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Westlake serves as ambassador for sled hockey

Friday, 02.22.2013 / 9:00 AM / Hockey is for Everyone

By Brian Hunter - NHL.com Staff Writer

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Westlake serves as ambassador for sled hockey
Despite losing his legs at a young age, Greg Westlake has become one of the world's top sledge hockey players and an ambassador for the sport.

In 10 years since being named to the Canadian national sledge hockey team, Greg Westlake's biography has been highlighted by gold medals at the 2006 Paralympic Winter Games in Torino and the 2008 IPC Ice Sledge Hockey World Championships in Marlborough, Mass., where he scored the decisive goal in the final against Norway.

But the 26-year-old Westlake, who had both legs amputated when he was only 18 months old, would rather discuss his charity work to promote Hockey is for Everyone initiatives that deliver the sport to people whose disabilities he describes as far worse than his own.

"We were doing a 'Try Sledge Hockey Day' in the east coast of Canada," said Westlake, who hails from Oakville, Ontario. "I had a guy come out, he broke his back in a car accident on the way home from his men's league game. He came out and was playing sledge hockey for the first time, he just had tears coming down. It was his first time on the ice in 11 years since his accident. He never thought he'd get to play hockey again."

Despite losing his legs at a young age, Greg Westlake has become one of the world's top sledge hockey players and a worldwide ambassador for the sport. (Photo: Hockey Canada)

Although losing his legs at such an early age curtailed Westlake's dreams of playing in the National Hockey League, it didn't keep him from developing a love for the game. He grew up participating in kickboxing and jiu-jitsu as well as organized school sports, and was introduced to sledge hockey by his parents in his early teens.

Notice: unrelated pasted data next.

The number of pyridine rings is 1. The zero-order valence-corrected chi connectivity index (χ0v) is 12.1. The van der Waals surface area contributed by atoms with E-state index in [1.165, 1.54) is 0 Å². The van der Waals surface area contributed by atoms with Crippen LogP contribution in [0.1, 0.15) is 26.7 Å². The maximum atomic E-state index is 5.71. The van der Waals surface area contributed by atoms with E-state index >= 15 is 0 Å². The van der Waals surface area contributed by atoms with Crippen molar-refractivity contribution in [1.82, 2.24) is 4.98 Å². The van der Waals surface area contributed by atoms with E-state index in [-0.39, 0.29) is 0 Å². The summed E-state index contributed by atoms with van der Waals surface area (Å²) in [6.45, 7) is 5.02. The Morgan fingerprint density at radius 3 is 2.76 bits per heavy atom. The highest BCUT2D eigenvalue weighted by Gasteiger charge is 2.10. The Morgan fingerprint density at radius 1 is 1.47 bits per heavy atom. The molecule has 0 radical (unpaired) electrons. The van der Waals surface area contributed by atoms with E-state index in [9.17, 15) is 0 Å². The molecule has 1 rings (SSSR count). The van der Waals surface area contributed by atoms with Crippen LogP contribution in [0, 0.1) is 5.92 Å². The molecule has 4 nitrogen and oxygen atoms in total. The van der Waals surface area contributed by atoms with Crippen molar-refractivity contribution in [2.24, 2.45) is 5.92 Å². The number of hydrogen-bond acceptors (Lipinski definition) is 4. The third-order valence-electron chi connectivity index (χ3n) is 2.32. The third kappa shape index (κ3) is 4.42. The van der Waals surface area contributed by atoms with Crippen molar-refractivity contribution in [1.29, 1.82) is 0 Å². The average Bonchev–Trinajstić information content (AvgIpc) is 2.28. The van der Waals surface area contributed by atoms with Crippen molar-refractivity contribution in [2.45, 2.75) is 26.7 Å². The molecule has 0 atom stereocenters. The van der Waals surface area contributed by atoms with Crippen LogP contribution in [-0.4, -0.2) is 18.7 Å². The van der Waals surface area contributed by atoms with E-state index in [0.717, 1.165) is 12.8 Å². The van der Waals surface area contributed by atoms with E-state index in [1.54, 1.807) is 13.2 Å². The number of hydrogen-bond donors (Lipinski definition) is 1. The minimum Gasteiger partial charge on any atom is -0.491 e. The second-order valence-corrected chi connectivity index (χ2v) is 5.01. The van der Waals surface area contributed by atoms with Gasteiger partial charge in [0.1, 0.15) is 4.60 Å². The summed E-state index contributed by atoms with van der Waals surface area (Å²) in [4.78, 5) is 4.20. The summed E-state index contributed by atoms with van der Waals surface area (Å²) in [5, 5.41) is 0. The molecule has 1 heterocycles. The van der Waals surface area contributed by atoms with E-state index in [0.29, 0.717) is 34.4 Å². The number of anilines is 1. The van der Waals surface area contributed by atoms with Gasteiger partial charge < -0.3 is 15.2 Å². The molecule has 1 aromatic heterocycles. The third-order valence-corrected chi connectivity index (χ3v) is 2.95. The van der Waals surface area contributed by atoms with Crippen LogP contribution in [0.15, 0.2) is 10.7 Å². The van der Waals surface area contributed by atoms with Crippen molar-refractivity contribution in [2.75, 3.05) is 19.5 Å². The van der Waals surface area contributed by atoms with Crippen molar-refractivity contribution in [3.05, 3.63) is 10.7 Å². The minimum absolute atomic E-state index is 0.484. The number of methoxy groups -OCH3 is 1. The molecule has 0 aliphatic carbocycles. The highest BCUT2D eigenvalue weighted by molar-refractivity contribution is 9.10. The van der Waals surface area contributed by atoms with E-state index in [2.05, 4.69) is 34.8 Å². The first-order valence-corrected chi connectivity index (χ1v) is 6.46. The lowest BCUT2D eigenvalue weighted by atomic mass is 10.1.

"I actually hated it the first time I played," Westlake said with a chuckle. "Just because I wasn't very good and I thought I'd be a lot better."

Watching Canada's national team play, the draw of competing in full-contact sports while traveling the globe motivated Westlake to keep improving. He finally got the call to represent his country and wear the red-and-white Canada jersey in 2003.

"I absolutely fell in love with the sport," he said. "When I was 17, 18 years old and first had the opportunity to start traveling with Team Canada, it was pretty cool. I was going to places like Germany, Japan. I just kind of fell in love with the lifestyle as well, and that kept me going."

With the upcoming IPC World Championships, to be held this April in South Korea, and 2014 Paralympic Games in Sochi circled on his calendar, there's a lot of work and conditioning left to do.

"When we're away from our national teams it's a lot of dedication," Westlake said. "You've just got to make the commitment to show up in shape all the time. I'm in the gym all the time and I'm on the ice with the guys on the team in my area."

Over the past decade, Westlake has seen sledge hockey -- known simply as sled hockey in the United States -- grow as a sport and begin to command a piece of the average Canadian's attention.

"I've seen a big change since the Vancouver Olympics. That was our first chance to get real big exposure. I used to tell people I played for Team Canada sledge hockey and they'd say, 'What's sledge hockey?' Now they at least know what it is," he said. "We don't get a ton of televised games, but people know what the sport is. They have a healthy respect for it and they understand the athleticism it takes to play."

Westlake is happy to help his sport grow, but his primary message is that regardless of what type of blow life might have dealt you, there's still a world of opportunity out there. As long as you're willing to go after it.

"Just because you might be in a wheelchair or use a prosthetic limb or something, life's not over. It doesn't mean you don't have to work out, eat healthy and enjoy your life," said Westlake. "When I think about Hockey is for Everyone, it doesn't matter what you have going on. It still feels good to get a workout in, it still feels good to play the game you love."

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